• Large baking potatoes (Russets)
• ½ chicken breast per potato
• ½ cup buffalo pepper sauce for marinade
• Olive oil
• Buffalo sauce for drizzle
• 1 cup sour cream
• 2 tsp. hot pepper sauce
• 1 tsp. GMG Roasted Garlic Chipotle Rub
• 1 tbsp. chopped green onions
• 3 small-medium Russet potatoes
• 2 cups cheddar cheese
• 1 Jalapeño pepper, whole
• 2-4 slices of thin-sliced bacon per potato
• Blue cheese salad dressing for drizzle
• Blue cheese crumble
• 1 tbsp. finely diced celery per potato
• 1 tsp. GMG Roasted Garlic Chipotle Rub per chicken breast
• Salt and pepper (to taste)
Let’s Get Started
1. Marinate the chicken breast(s) in the buffalo hot sauce for up to two hours. Sprinkle lightly with GMG Garlic Chipotle Rub.
2. Poke tiny holes in the potato skin with the point of a knife and drizzle with olive oil. Sprinkle with salt and pepper.
3. Grill the potatoes at 375 for 30 minutes.
4. Turn the grill down to 325. Add the chicken to the grill. Cook potatoes and chicken for 30-45 minutes until chicken reaches an internal temperature of 165 and potato is tender. Remove the potatoes and chicken from the grill and let rest for 10 minutes.
5. Dice the chicken into ½” cubes. Slice the potato and remove about ½ the contents. Fill the potato with the chicken. Drizzle hot sauce and blue cheese dressing over the chicken. Top with celery and blue cheese crumbles.
6. Wash the potatoes thoroughly and dry. Poke small holes in them and coat lightly with vegetable oil and salt.
7. Grill the potatoes and Jalapeño for an hour or more at 350 until potatoes are tender and pepper is charred.
8. Cool the potato while you remove the skin from the pepper, using food gloves. Remove the seeds from the pepper and dice finely.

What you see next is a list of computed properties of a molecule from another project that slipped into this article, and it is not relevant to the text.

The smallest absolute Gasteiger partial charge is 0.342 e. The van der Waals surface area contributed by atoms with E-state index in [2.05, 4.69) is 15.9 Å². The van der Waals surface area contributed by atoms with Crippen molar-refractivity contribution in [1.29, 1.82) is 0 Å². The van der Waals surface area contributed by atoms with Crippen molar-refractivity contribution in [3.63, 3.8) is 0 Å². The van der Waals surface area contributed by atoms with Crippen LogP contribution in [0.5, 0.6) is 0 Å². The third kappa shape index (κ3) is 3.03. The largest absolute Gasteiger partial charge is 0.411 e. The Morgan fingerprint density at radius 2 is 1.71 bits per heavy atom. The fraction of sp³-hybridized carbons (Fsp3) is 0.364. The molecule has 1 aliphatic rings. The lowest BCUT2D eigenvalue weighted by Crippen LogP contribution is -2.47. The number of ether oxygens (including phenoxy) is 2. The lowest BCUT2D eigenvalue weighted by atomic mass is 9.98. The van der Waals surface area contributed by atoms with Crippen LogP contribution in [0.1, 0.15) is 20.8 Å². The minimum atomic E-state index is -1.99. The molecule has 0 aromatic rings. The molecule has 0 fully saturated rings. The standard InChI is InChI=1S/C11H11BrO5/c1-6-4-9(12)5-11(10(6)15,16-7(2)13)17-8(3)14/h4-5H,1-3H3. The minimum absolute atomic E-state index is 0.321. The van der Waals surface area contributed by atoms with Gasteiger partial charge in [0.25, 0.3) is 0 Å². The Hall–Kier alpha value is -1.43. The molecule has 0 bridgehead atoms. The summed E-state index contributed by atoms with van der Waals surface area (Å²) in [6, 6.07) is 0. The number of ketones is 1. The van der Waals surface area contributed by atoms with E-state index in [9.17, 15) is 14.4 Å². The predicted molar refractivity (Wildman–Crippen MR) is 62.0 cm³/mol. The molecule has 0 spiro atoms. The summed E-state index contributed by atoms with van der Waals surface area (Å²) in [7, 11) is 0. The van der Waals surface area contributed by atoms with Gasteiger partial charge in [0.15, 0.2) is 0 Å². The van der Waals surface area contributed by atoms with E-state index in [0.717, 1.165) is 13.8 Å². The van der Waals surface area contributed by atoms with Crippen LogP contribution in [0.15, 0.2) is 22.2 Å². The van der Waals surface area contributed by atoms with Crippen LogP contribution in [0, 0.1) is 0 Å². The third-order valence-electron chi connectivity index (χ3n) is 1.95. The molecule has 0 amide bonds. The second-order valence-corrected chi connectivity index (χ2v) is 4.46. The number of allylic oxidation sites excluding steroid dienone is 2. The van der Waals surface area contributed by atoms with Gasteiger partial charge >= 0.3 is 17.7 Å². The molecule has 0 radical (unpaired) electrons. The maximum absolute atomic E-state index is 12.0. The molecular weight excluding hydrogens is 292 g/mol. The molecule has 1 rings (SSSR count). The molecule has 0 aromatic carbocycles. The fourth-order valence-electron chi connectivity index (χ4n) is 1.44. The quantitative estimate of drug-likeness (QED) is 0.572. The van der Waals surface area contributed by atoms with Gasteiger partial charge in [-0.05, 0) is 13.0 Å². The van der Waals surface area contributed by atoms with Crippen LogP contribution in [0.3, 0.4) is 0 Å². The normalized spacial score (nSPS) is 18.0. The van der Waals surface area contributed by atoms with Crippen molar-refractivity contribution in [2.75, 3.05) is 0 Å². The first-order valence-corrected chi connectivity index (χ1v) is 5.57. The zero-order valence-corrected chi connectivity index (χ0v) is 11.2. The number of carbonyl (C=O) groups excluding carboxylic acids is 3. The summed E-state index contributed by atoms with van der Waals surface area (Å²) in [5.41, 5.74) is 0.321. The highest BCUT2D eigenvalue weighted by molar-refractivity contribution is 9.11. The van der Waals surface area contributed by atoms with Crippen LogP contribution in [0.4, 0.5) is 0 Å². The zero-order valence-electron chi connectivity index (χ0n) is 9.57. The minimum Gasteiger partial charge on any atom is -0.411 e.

9. Cut the potatoes in half and remove most of the potato, leaving about ¼” walls. Season with Roasted Garlic Chipotle. Fill with cheese and some of the diced pepper, to taste.
10. Wrap each potato half with 1-2 slices of bacon and grill at 290 until the bacon is crisp.
11. Prepare the dipping sauce by combining the sour cream, pepper sauce, Roasted Garlic Chipotle Rub, and green onions while the There are a variety of flours in Morocco that can be used for baking bread and pastries. The all-purpose white flour that we use in the States is not available in Morocco, but you can create a substitute by mixing available flours. The type of flour that you use to make breads or pastries affects how your breads will look, taste, and handle. Breads need to be made from flours that contain gluten, which is a stretchy substance that allows dough to rise, while pastries need very little gluten.
White pastry flour- dgig forS- This flour contains very little gluten and therefore needs to be combined with another flour if being used for breads. Is best used for pastries, although you may find your cookies a little flat if you use it alone. Yellow corn flour- dgig gmH- This flour can be used by itself to create breads but works best if combined with the white pastry flour. It works well in pastries, pancakes, and sweet breads if you combine it with white flour (use it to replace either ¼ or ½ of the total flour called for in the recipe). Wheat flour- dgig kaml- This flour can be used in breads and contains a lot of gluten, which makes it unsuitable for pastries. Wheat flour needs to be combined with white flour in order to result in an elastic and soft bread, you can use wheat (or other kind) flour for at least half of the amount called for in a recipe with the rest as white flour. When used by itself, your breads will become too thick. Other – Many Moroccans actually make their own flour by buying the whole grains from the souq and taking them to a flour grinder (referred to as makina in Arabic) to be ground into flour. You can use these grinders to make specialty flour from oats, rice, barley, soy, chickpeas, wheat, etc. and specify the size of the grind (very fine to coarse).